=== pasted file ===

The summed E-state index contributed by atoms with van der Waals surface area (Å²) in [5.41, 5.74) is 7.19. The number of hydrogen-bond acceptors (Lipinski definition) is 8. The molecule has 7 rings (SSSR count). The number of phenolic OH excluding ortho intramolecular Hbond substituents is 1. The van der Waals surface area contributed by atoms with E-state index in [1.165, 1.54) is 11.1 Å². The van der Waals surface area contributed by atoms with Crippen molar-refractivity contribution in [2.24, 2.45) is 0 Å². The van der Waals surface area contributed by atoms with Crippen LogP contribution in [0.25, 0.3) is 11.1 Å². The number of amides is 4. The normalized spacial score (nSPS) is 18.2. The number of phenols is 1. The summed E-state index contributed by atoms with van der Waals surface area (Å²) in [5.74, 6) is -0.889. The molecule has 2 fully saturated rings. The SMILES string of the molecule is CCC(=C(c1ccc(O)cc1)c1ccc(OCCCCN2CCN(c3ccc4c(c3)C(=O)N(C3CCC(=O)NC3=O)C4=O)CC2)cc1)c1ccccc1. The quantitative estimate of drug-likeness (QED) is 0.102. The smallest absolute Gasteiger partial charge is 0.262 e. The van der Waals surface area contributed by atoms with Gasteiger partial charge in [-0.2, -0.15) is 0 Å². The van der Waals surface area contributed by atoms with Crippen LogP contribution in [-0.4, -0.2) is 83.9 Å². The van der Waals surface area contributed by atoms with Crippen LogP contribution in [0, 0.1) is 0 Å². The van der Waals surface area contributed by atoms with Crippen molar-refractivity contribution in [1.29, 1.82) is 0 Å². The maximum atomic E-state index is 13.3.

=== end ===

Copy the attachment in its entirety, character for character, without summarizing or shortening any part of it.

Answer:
The summed E-state index contributed by atoms with van der Waals surface area (Å²) in [5.41, 5.74) is 7.19. The number of hydrogen-bond acceptors (Lipinski definition) is 8. The molecule has 7 rings (SSSR count). The number of phenolic OH excluding ortho intramolecular Hbond substituents is 1. The van der Waals surface area contributed by atoms with E-state index in [1.165, 1.54) is 11.1 Å². The van der Waals surface area contributed by atoms with Crippen molar-refractivity contribution in [2.24, 2.45) is 0 Å². The van der Waals surface area contributed by atoms with Crippen LogP contribution in [0.25, 0.3) is 11.1 Å². The number of amides is 4. The normalized spacial score (nSPS) is 18.2. The number of phenols is 1. The summed E-state index contributed by atoms with van der Waals surface area (Å²) in [5.74, 6) is -0.889. The molecule has 2 fully saturated rings. The SMILES string of the molecule is CCC(=C(c1ccc(O)cc1)c1ccc(OCCCCN2CCN(c3ccc4c(c3)C(=O)N(C3CCC(=O)NC3=O)C4=O)CC2)cc1)c1ccccc1. The quantitative estimate of drug-likeness (QED) is 0.102. The smallest absolute Gasteiger partial charge is 0.262 e. The van der Waals surface area contributed by atoms with Gasteiger partial charge in [-0.2, -0.15) is 0 Å². The van der Waals surface area contributed by atoms with Crippen LogP contribution in [-0.4, -0.2) is 83.9 Å². The van der Waals surface area contributed by atoms with Crippen LogP contribution in [0, 0.1) is 0 Å². The van der Waals surface area contributed by atoms with Crippen molar-refractivity contribution in [1.29, 1.82) is 0 Å². The maximum atomic E-state index is 13.3.